At this point, the game added a shortcut running from Mullonde to Goug, allowing us to finally finish the sidequest we had started ages ago. Mustadio’s father used the Cancer auracite to power his new device. Are you ready for this? This is where shit gets weird. The machine makes a huge ruckus, and when it’s done, a man is standing in the room, and it’s Cloud Strife. And it’s not just an Ivalician Cloud Strife like Aerith, earlier. While places like FFWiki imply that he is supposed to be alternate universe in some fashion or another (what with the permadeath in this game), and I have no doubt that Square’s official sources would agree with the wiki, the dialogue from FFT is crystal clear: this is supposed to be the actual Cloud Strife, from FFVII, having been plucked out of the events of his game after falling into the Lifestream after the first trip to Northern Crater. It’s really funny how the fandom has treated this, the fact that apparently, Cloud was moved from one game to an entire other game. As a friend of mine said when I told her about it: “How have I never heard about this?”
(In 2017/18, Mobius Final Fantasy would feature crossover events starring the canonical Tidus from FFX and Lightning from FFXIII at a specific points in their timelines, too!)
Considering the state Cloud was in at North Crater, he’s not much happier to be here than he was there, though he’s having trouble remembering the particulars of what was going on. Ultimately, he runs off and you’re left with no practical leads for where he would go… except for the meta-reasoning that, naturally, he would somehow end up near their universe’s Aerith. Off to Sal Ghidos, then! But we wouldn’t do that immediately. Because as it happens, the new plot for Beowulf and Reis is right next door, in Lionel, and Kyle and I were going to go there first.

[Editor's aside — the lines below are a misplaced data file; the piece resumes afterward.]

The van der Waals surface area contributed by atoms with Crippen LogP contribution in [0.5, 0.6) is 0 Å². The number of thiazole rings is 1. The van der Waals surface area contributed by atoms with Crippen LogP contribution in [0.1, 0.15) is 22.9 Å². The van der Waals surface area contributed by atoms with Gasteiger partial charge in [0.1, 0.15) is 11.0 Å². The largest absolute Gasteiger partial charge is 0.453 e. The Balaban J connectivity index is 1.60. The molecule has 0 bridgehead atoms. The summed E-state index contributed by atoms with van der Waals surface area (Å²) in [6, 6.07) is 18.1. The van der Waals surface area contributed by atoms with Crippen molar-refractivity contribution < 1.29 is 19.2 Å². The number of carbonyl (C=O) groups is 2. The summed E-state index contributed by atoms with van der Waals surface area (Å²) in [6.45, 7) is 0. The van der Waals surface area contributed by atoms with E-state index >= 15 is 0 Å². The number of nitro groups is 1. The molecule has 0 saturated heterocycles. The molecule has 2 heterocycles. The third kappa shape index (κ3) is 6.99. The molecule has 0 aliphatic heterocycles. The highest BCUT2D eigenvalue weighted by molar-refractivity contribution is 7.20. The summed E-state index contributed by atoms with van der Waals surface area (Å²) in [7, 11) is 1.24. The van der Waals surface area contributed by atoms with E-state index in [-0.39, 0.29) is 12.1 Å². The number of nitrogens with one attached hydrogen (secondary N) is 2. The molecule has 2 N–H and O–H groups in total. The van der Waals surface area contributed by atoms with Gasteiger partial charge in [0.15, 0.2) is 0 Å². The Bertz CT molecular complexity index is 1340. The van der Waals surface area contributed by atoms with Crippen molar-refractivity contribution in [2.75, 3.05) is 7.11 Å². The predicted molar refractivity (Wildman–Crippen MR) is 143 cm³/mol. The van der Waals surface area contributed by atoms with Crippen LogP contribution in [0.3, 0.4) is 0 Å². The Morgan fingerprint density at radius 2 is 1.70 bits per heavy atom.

The first step in this quest is to find another Rumour, but we had already done that. After the death of Cardinal Delacroix (hey, I remembered the name of a character from FFT!), Lionel had appointed a new lord. When you come to visit, a cutscene opens in which Beowulf and Reis have a private moment outside of town. While they’re talking, Beowulf says that everything that happened to them before they met Ramza was “Bremondt’s” fault, the name of the new lord in Lionel. The two part, and Reis is only barely off the screen (a necessity, since FFT’s diorama-sets aren’t large enough for him to get very far away) when she screams. Yes, that’s right, she’s been kidnapped. Reis, who was largely the victim of the original Beowulf and Reis plot, is the victim yet again. This was made in 2007. It doesn’t even make gameplay variety sense, you know? We’ve already had a series of battles with Beowulf as a mandatory party member. Shouldn’t we naturally be flipping it so that we get a series of battles with Reis?
The kidnapper is a certain Ser Aliste, who works for the newly appointed Celebrant Bremondt of Lionel. Bremondt is apparently thrilled that Reis is free of her curse, and furthermore wants to lead Beowulf into an open trap, so she’s to serve as bait. Beowulf says that Aliste used to be a friend, but apparently the sheer reward offered by both Bremondt and the church (Beowulf is a heretic for messing with the auracite) has convinced him to change sides.
Battle 55a: Lionel Castle Gate
From here, it’s straight to the rescue attempt, with no scene of Ramza getting the bad news or the like. Beowulf is once again an uncontrollable guest, the jerk, and you only get to bring four others to back him up. Aliste is waiting at the gate (the same gate where you fought Gaffgarion), and he curiously says something about “the effects” taking hold by now, though we won’t learn more about that until later. In any event, we have to kill the guy to end the battle. This would be pretty daunting, since he starts on the wall and the only way up is to walk straight under him and up the hill at the far end, each step guarded. But as we’ve proven time and time again, our Holy Sword and Ignore Elevation combo will have none of that bullshit. Once he came under attack, Aliste (who belongs to the same class as Beowulf) outright gave up his ideal position and used the Time Mage ability Teleport to hop right into our clutches!